The organizations that requested a hearing reported on the grave situation of the rights of children in the context of the violence in Honduras and this group’s high degree of vulnerability. According to the data presented by these organizations, children under 18 account for almost half of the Honduran population, and one quarter of them live in poverty. The organizations describe the gravity of violence against children in light of high rates of homicide and other deaths, caused mainly by firearms. The organizations also presented concerning information on children and adolescents in conflict with the law and expressed their concern at proposals to reduce the age of criminal liability—which currently stands at 12 years old—the poor conditions in prisons, and the State’s "Guardians of the Fatherland" program, asking that the IACHR urged the State to cancel it. For their part, State representatives reported that Honduras has made significant progress in relation to children, which is reflected in the 5-point improvement in the Global Peace Index (GPI) of 2017, as well as in the design of policies for children that respect international standards. The representatives of the State also affirmed that, with respect to children and adolescents in conflict with the law, efforts have been made to avoid imprisonment as much as possible, except when there are no other alternatives. They also reported that the detention centers have a social reintegration policy that includes social assistance like training courses and psychological support. The State also noted the establishment of the Technical Committee for Juvenile Justice, a body made up of a number of national and international organizations. For its part, the Inter-American Commission expressed its concern to the State regarding the prevalence of a law-and-order approach to the problem of violence, reflected in the high rates of imprisonment for children and adolescents. The IACHR also urged the State to implement public policies that protect the rights of children from a holistic and human rights perspective and that follow international standards on the subject, promoting effective social reintegration for children and adolescents who break the law.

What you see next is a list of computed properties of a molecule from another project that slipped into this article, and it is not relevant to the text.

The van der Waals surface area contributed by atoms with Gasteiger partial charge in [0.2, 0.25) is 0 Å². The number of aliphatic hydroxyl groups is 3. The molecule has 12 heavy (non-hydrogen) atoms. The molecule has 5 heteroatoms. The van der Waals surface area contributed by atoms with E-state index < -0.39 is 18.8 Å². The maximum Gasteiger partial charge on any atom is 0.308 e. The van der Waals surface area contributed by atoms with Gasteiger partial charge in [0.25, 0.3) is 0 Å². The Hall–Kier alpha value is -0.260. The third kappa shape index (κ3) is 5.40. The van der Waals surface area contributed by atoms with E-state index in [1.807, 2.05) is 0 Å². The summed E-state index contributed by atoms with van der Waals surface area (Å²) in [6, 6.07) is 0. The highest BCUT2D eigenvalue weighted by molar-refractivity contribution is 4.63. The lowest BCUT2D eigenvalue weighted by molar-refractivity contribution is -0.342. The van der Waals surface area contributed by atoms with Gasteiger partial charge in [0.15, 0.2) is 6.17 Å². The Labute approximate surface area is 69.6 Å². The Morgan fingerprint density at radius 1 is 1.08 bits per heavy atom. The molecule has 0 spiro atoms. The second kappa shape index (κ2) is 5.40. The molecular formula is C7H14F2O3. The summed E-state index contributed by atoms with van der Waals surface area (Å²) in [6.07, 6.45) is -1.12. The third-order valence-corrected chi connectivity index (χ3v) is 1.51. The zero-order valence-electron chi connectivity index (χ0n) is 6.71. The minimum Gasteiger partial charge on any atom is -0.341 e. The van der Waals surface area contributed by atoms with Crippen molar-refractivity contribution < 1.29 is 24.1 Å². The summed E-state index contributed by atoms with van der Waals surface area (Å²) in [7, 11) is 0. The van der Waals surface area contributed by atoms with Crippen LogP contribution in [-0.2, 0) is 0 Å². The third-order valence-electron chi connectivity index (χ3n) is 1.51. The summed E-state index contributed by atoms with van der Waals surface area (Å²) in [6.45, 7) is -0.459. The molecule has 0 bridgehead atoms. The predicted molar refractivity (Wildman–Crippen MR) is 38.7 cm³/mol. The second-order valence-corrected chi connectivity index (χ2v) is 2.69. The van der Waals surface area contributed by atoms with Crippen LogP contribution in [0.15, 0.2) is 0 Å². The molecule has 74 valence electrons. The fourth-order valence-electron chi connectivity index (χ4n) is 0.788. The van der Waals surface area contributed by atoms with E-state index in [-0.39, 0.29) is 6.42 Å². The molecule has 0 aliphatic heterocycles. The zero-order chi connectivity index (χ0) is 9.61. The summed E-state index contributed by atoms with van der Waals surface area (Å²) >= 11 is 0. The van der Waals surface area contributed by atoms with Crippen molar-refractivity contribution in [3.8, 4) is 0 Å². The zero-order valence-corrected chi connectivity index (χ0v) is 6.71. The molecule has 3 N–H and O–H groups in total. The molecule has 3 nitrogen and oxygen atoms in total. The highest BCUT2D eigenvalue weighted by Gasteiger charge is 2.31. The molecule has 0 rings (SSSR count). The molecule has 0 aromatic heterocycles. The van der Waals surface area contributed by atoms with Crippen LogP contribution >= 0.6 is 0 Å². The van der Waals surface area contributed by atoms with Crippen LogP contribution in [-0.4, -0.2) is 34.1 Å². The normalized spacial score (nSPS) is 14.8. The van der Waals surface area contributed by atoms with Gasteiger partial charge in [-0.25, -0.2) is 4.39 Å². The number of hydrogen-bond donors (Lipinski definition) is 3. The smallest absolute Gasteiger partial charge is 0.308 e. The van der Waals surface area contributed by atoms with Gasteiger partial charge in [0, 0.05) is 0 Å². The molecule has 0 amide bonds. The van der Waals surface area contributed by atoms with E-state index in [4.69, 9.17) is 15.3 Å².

Situation of the Right to Freedom of Expression in Costa Rica

During this public hearing, the IACHR received information on the situation of broadcasting in Costa Rica. Participating organizations stated that the legal framework under which broadcasting in the country currently operates is obsolete and does not recognize inter-American standards on freedom of expression. The civil society organizations also noted that the media in Costa Rica is significantly concentrated. For its part, the State’s delegation announced it is preparing a bill aimed at regulating two aspects of broadcasting: the payment of fees by the concessionaires and the regime for issuing fines in the event of breaches of the regulations. The State expressed its readiness to guarantee a participatory process that would involve discussing strengthening the regulatory framework. The IACHR asked the State to provide information on media concentration levels and on measures to guarantee diversity and plurality in the sector.

Human Rights Situation of Persons Deprived of Liberty in Costa Rica